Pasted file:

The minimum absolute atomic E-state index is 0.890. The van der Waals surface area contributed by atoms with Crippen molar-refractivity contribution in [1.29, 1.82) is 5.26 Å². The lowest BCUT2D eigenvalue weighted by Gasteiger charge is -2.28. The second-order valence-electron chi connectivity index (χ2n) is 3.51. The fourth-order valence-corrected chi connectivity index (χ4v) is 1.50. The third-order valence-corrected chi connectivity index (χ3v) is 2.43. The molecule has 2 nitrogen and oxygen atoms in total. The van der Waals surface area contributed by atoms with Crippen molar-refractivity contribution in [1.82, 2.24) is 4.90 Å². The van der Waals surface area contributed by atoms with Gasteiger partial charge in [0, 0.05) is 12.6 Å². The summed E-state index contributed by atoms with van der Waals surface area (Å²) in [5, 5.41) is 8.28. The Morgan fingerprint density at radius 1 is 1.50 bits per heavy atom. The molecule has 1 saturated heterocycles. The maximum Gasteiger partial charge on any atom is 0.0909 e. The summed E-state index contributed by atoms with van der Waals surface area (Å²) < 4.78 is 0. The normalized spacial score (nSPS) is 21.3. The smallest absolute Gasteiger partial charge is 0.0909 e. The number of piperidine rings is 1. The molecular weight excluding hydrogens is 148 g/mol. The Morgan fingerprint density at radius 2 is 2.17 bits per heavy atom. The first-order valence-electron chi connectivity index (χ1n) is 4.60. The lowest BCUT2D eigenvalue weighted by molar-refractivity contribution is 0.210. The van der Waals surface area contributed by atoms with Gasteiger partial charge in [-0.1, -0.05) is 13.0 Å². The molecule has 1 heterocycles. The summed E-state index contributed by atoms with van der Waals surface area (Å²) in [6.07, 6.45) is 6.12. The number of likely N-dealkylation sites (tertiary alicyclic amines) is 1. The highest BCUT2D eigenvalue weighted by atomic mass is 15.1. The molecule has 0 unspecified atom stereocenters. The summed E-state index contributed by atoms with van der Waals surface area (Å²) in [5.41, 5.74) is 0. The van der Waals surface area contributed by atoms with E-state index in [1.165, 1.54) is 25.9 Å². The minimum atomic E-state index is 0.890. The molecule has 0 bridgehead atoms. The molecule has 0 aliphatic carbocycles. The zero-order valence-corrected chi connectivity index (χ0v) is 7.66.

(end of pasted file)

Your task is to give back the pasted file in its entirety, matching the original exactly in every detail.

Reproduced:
The minimum absolute atomic E-state index is 0.890. The van der Waals surface area contributed by atoms with Crippen molar-refractivity contribution in [1.29, 1.82) is 5.26 Å². The lowest BCUT2D eigenvalue weighted by Gasteiger charge is -2.28. The second-order valence-electron chi connectivity index (χ2n) is 3.51. The fourth-order valence-corrected chi connectivity index (χ4v) is 1.50. The third-order valence-corrected chi connectivity index (χ3v) is 2.43. The molecule has 2 nitrogen and oxygen atoms in total. The van der Waals surface area contributed by atoms with Crippen molar-refractivity contribution in [1.82, 2.24) is 4.90 Å². The van der Waals surface area contributed by atoms with Gasteiger partial charge in [0, 0.05) is 12.6 Å². The summed E-state index contributed by atoms with van der Waals surface area (Å²) in [5, 5.41) is 8.28. The Morgan fingerprint density at radius 1 is 1.50 bits per heavy atom. The molecule has 1 saturated heterocycles. The maximum Gasteiger partial charge on any atom is 0.0909 e. The summed E-state index contributed by atoms with van der Waals surface area (Å²) < 4.78 is 0. The normalized spacial score (nSPS) is 21.3. The smallest absolute Gasteiger partial charge is 0.0909 e. The number of piperidine rings is 1. The molecular weight excluding hydrogens is 148 g/mol. The Morgan fingerprint density at radius 2 is 2.17 bits per heavy atom. The first-order valence-electron chi connectivity index (χ1n) is 4.60. The lowest BCUT2D eigenvalue weighted by molar-refractivity contribution is 0.210. The van der Waals surface area contributed by atoms with Gasteiger partial charge in [-0.1, -0.05) is 13.0 Å². The molecule has 1 heterocycles. The summed E-state index contributed by atoms with van der Waals surface area (Å²) in [6.07, 6.45) is 6.12. The number of likely N-dealkylation sites (tertiary alicyclic amines) is 1. The highest BCUT2D eigenvalue weighted by atomic mass is 15.1. The molecule has 0 unspecified atom stereocenters. The summed E-state index contributed by atoms with van der Waals surface area (Å²) in [5.41, 5.74) is 0. The van der Waals surface area contributed by atoms with E-state index in [1.165, 1.54) is 25.9 Å². The minimum atomic E-state index is 0.890. The molecule has 0 bridgehead atoms. The molecule has 0 aliphatic carbocycles. The zero-order valence-corrected chi connectivity index (χ0v) is 7.66.